“Who Says” (John Mayer Cover music video)

Originally posted 2009-11-16 22:16:26. Republished by Blog Post Promoter

For John Mayer chords & lyrics, CLICK HERE!

By Chris Moore:

Hello and welcome to a very special Monday edition of the Laptop Sessions! What makes tonight so special, you might ask? Well, for the first time in months, I’m bringing you a cover song music video of a song that has yet to be released.  No worries, though — if you like this song, then you’ll be able to buy it in stores tomorrow. 

The song I’m bringing you tonight is “Who Says,” the first single from the forthcoming 2009 John Mayer studio album Battle Studies.  There’s a little bit of a story behind this one, so here goes…

I first learned about this album when I happened upon Mayer’s video blog established to document the recording sessions.  The first video was a tour of his newly designed and built home recording studio.  Do I even need to describe it?  Believe me, it’s drool-inducing.  Although a couple of the entries were only jams or just a bit weird, I ended up searching YouTube for some of the new songs.  As I expected, most were available as live concert performances that someone videotaped and uploaded.  I listened to a couple, including “Who Says,” and I started to get excited about this release. 

I have a general rule against hearing too much of an album before it comes out.  After all, it’s more than half the fun of buying a new album to be able to get in the car, put it on the CD player, and discover the music for the first time.  Sometimes this is an exciting, expectation-defying journey (a la last week’s Echo & the Bunnymen album The Fountain).  Other times, it can be just as disappointing an experience as one can have (i.e. U2’s No Line on the Horizon deluxe edition CD). 

I should also comment on my recent opinion of Mayer. 

As I wrote in my review of Where the Light Is, I am a big fan of Mayer’s first three releases — the independently released EP Inside Wants Out, his debut Room For Squares, and his follow-up Heavier Things.  And yet, just as he gained “credibility,” I lost interest.  Yes, his third album Continuum offers some interesting guitar parts and melodies, but I resented the idea that he needed to become a blues afficionado in order to be accepted by those outside his stereotypical audience of young girls.  In my mind, this was a step backward in his songwriting.  Did no one notice or appreciate the effort he put into the album design for the first two albums, or the backing vocals in “Your Body is a Wonderland” that echo the chorus lyrics of “My Stupid Mouth”?  There was so much care taken with those releases that the minimalism of his last release was disappointing.  From the title of Heavier Things alone, one could imply that Mayer was interested in tackling more “important issues” and being taken more seriously.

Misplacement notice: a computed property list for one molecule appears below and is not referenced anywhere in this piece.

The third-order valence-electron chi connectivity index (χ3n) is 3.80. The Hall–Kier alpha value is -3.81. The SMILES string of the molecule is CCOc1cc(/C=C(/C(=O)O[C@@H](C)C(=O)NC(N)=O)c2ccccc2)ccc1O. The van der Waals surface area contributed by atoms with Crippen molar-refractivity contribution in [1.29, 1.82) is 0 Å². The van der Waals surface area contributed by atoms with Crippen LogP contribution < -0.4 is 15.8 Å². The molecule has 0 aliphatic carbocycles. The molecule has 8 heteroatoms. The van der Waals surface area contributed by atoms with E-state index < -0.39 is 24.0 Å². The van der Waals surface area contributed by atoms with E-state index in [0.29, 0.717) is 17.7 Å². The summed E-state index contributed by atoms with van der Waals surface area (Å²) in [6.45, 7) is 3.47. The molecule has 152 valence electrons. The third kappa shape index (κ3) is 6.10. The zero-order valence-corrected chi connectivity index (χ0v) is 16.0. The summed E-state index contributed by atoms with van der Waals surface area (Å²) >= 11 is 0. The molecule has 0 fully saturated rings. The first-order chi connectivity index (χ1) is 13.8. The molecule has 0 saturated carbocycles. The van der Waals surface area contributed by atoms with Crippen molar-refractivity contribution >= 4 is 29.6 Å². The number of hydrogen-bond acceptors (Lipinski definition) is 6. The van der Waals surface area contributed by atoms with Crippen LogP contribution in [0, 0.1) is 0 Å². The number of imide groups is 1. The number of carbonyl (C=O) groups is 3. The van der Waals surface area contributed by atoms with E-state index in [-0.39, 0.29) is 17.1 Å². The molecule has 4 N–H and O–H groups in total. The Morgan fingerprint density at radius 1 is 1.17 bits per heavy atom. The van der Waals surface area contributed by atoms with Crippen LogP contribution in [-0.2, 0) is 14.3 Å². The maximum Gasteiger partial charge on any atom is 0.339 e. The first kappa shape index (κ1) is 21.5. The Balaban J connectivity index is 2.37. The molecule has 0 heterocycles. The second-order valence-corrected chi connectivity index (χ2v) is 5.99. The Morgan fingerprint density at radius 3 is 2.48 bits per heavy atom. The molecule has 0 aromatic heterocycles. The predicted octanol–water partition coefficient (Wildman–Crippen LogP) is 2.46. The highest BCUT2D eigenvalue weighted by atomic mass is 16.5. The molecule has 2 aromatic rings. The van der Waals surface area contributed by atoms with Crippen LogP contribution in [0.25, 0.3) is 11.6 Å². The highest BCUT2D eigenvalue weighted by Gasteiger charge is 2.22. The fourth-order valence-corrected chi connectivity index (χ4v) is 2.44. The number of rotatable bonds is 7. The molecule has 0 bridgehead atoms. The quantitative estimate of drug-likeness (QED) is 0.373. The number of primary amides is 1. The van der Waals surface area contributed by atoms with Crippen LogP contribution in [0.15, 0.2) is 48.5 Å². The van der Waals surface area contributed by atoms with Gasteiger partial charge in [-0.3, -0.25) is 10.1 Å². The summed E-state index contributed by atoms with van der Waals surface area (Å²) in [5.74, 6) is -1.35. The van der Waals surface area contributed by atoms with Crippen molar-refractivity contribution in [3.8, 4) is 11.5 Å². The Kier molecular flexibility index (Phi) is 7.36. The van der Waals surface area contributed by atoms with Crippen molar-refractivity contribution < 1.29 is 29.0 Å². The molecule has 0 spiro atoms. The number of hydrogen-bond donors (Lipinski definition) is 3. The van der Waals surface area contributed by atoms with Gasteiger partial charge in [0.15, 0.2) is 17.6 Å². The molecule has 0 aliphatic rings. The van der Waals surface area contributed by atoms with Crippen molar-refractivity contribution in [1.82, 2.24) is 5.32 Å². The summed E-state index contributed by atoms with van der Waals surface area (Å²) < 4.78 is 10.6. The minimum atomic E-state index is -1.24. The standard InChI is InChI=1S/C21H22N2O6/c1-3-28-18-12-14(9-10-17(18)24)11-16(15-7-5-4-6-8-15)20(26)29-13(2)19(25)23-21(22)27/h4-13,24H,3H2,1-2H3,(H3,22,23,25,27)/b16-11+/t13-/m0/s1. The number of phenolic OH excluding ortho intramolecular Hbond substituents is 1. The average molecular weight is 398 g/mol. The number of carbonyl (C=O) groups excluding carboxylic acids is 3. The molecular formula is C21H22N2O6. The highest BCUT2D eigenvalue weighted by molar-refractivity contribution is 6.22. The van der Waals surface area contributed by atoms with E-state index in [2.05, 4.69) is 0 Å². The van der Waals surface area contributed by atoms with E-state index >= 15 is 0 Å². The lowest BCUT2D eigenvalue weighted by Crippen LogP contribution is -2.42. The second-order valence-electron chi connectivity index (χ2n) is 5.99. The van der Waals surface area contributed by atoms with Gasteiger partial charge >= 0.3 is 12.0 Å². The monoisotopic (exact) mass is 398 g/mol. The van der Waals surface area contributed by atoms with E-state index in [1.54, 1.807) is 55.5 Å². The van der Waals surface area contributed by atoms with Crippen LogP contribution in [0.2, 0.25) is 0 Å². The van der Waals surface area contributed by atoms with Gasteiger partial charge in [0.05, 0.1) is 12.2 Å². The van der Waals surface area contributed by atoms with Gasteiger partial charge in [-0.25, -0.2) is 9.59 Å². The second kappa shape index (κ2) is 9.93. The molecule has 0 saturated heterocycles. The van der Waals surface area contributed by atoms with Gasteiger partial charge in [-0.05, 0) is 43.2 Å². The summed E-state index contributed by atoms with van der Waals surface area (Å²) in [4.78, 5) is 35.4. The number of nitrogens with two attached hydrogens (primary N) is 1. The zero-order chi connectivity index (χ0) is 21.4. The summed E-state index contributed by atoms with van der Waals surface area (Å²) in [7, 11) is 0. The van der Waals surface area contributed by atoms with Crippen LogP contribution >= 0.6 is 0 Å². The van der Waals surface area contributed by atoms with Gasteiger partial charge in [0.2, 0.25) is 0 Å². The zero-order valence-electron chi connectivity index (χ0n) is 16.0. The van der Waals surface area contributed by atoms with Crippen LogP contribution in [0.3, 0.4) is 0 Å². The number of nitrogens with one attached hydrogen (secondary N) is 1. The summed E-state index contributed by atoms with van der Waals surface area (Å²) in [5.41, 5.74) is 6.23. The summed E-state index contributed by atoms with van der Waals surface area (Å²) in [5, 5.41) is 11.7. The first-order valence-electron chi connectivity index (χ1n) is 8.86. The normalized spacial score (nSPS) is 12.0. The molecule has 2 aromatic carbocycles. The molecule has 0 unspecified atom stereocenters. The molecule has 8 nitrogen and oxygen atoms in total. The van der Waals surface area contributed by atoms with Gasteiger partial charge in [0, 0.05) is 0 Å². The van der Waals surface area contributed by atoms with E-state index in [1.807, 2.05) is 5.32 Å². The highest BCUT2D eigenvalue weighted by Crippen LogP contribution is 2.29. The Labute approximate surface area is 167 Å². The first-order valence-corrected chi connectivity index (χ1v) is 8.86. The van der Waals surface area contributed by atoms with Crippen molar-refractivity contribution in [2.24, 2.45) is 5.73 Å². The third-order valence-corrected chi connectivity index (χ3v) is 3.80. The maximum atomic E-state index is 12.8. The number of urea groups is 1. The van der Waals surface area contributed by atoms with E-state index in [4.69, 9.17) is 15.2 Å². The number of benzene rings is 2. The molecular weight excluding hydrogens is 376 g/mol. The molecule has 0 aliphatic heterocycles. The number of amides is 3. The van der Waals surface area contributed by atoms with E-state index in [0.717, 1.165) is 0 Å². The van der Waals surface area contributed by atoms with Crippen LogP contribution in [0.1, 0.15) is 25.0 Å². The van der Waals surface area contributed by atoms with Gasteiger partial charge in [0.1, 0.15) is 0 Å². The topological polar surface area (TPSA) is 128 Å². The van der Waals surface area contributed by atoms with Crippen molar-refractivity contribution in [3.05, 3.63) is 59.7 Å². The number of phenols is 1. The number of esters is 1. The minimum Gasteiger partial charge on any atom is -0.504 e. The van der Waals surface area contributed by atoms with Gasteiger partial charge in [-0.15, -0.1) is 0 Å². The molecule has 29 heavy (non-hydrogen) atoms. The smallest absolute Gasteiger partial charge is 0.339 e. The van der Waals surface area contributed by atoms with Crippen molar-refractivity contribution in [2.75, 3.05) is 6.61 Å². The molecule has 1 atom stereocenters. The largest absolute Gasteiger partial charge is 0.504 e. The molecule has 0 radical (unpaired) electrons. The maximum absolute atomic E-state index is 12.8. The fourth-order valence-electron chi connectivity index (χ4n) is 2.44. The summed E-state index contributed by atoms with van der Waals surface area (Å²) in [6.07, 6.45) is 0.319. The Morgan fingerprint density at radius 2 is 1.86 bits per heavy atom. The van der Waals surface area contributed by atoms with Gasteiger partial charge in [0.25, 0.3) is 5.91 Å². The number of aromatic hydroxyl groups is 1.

But, even in Heavier Things, he retained his sense of what was important — interpersonal relations, perspective, ambition, etc.  On Continuum, political and social issues apppeared as the subjects for his songs, which always seemed out of place to me. 

Anyone who knows me knows that I have an intense sense of loyalty, sometimes to my own detriment. But I had told myself I wouldn’t buy future Mayer releases to spare myself further disappointment, as I did with Where the Light Is.  That being said, I can’t deny that this single “Who Says” sounds more to me like the John Mayer that I enjoyed listening to on earlier works.  It’s simple, catchy, and tackles the same desires that my favorite John Mayer songs always did — namely, the desire for freedom from personal and social expectations (think: “No Such Thing,” “Not Myself,” “Bigger Than My Body,” and others). I don’t read the reference to marijuana as a literal desire to get high, but rather as a symbol for what society or one’s friends and family members think you shouldn’t do because “it’s not like you.”

So, I’ll give the album a try. 

And you better believe there will be a review forthcoming.

Until then, I hope you enjoy my video tonight.  I’m not sure what came over me, but I made this one a real production.  I tacked on a purposely goofy intro and follow-up documentary that I hope you laugh at — either because it’s funny or because you’re laughing AT me, as long as the result is the same!

And I know that I have other news and ideas on my mind that I wanted to share tonight, but I can’t remember what they are.  So, for now, I hope you enjoy this video and hurry back tomorrow for an all-new Jim Fusco Tuesday, then later this week when I post another music review. 

See you next session!

Music Review: Marcy Playground’s “Leaving Wonderland…in a fit of rage”

Originally posted 2009-07-28 01:39:28. Republished by Blog Post Promoter

RATING:  3 / 5 stars

By Chris Moore:

To be honest, Marcy Playground is a band I had forgotten about, leaving them behind in a hazy collection of other nineties modern rock one hit wonders.